The Goldstone Report did appropriately emphasize the severe Israeli departures from the law of war by attacking with disproportionate and indiscriminate force against a crowded, mainly urbanized society. But it failed to emphasize a distinctive feature of the attacks—the denial to the civilian population of Gaza of the option to leave the war zone and become refugees, at least temporarily. To keep civilians, especially children, the aged, and the disabled, so confined leaves permanent psychic wounds as has been reported by many post-attack studies and residents of Gaza, but is not disclosed by the casualty figures that count only the dead and the wounded. Part of the public horror of Operation Cast Lead resulted from the 100:1 ratio of war dead, which is a vivid confirmation of the defenseless plight of the Gazan population and the helplessness of Hamas protectors when confronted by the Israeli war machine. Despite this indicator of one-sidedness, the casualty comparison dramatically understated the real losses to the Palestinians. If the psychologically damaged are added to the Palestinian total and the friendly fire victims are subtracted from the Israeli side, reducing their total deaths from 13 to 6 or 7 the ratio of losses is gigantically uneven. In view of this one-sidedness, together with Israel’s initiation of the attacks and its role as occupying power, the report gave excessive emphasis to Hamas violations of international humanitarian law, which should have been noted, but not treated, as was the case, as virtually symmetrical with those of Israel. To treat as balanced that which is so manifestly unbalanced is to falsify the relevant reality.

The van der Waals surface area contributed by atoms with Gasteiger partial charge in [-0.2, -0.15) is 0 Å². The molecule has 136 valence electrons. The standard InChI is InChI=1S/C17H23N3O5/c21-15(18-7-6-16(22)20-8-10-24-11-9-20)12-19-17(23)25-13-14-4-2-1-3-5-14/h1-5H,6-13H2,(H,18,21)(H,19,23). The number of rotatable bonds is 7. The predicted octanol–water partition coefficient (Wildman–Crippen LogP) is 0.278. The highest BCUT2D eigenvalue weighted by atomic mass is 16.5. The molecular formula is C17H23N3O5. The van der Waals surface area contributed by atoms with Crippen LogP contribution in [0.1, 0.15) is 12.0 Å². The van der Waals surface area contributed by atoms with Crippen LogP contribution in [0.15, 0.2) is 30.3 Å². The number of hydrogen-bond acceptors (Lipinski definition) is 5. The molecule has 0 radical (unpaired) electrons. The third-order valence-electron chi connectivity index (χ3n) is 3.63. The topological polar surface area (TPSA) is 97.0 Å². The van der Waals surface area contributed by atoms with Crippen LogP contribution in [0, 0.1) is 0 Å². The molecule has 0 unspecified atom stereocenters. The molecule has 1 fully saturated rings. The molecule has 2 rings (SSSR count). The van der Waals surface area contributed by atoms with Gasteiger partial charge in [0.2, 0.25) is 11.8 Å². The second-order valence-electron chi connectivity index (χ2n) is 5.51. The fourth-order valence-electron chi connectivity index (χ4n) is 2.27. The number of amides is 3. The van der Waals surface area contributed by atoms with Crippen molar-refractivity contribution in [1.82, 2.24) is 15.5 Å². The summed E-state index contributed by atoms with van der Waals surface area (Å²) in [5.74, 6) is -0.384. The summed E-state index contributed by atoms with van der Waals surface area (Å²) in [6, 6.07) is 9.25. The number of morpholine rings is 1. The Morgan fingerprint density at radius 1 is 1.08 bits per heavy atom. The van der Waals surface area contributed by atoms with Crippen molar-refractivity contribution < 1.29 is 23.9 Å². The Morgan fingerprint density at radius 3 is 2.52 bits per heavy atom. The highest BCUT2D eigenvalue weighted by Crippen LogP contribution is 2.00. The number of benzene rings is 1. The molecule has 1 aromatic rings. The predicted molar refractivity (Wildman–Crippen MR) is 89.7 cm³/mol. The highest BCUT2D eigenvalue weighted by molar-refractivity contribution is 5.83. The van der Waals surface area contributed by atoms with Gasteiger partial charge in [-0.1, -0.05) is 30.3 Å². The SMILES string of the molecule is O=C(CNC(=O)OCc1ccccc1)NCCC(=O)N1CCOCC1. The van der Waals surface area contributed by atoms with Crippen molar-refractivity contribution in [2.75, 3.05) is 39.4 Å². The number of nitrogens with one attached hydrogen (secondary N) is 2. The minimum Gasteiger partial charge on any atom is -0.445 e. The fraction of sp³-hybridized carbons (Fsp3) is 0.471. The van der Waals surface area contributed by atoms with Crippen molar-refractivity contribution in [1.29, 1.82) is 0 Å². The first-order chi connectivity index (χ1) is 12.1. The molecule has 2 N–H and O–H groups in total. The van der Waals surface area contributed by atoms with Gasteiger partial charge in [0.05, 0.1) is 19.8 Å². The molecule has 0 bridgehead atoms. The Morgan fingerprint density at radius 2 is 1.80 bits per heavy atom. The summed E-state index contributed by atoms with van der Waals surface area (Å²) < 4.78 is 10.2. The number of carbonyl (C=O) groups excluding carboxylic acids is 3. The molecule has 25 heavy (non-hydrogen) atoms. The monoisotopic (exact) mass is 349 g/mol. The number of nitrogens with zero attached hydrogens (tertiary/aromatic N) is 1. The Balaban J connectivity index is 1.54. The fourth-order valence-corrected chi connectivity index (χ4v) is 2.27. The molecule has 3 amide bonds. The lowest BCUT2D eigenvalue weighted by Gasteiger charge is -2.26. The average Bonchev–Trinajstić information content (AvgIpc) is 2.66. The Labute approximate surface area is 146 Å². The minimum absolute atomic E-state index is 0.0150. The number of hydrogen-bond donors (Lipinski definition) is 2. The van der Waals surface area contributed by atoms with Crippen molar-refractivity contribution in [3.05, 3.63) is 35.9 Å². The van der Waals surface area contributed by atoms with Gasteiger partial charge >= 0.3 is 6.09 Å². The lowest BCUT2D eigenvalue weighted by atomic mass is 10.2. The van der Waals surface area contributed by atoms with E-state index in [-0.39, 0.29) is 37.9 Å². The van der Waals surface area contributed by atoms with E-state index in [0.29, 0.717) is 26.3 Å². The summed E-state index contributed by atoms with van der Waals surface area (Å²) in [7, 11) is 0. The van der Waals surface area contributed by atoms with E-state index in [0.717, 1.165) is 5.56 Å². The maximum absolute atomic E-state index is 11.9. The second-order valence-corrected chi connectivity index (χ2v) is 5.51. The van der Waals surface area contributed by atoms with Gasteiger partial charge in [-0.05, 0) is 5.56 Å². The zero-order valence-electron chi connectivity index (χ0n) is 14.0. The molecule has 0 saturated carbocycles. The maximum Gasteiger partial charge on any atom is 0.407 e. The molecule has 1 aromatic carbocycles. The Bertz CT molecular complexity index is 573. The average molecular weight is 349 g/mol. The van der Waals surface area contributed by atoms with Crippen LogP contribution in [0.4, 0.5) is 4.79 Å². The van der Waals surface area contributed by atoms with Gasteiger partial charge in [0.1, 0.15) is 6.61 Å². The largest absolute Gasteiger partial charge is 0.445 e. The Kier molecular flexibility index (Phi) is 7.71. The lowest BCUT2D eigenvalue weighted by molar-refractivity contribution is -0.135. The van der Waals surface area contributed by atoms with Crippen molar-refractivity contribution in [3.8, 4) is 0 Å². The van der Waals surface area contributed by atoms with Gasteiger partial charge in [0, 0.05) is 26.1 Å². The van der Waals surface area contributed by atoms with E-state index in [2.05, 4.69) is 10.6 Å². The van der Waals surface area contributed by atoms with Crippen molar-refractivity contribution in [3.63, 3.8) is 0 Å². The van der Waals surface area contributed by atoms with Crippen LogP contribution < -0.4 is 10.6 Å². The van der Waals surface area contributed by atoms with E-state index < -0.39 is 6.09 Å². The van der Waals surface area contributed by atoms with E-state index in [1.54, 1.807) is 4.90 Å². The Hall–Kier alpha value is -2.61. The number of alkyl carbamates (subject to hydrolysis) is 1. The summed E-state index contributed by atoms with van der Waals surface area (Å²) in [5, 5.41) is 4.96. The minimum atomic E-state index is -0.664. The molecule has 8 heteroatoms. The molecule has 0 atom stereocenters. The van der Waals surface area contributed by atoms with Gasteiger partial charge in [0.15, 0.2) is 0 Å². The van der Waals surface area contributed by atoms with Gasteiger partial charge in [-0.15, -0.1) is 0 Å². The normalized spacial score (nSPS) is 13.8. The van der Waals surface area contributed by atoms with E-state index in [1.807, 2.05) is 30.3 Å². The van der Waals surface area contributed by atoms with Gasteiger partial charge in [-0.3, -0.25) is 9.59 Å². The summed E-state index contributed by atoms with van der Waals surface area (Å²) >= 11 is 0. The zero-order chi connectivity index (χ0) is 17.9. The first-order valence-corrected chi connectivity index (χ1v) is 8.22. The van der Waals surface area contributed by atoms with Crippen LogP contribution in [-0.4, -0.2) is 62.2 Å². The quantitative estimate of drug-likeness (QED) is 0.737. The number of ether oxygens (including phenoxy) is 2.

As has been pointed out in the media, including by Goldstone, his retraction was limited to the admittedly important issue of whether Israel intentionally targeted civilians as a matter of policy. Even this limited retraction is unconvincing because it rests so heavily on Israel’s self-investigations, which the post-Goldstone UN fact-finding mission jointly headed by an American judge, Mary McGowan Davis and the Swedish judge, Lennart Aspergen, found in their recent report failed to meet international standards. As mentioned previously, the retraction by Goldstone was also seriously undermined by the joint statement of the three other members of the Goldstone mission who publically reaffirmed the report in its totality, which never made the sweeping accusation of Israel that Goldstone retracted!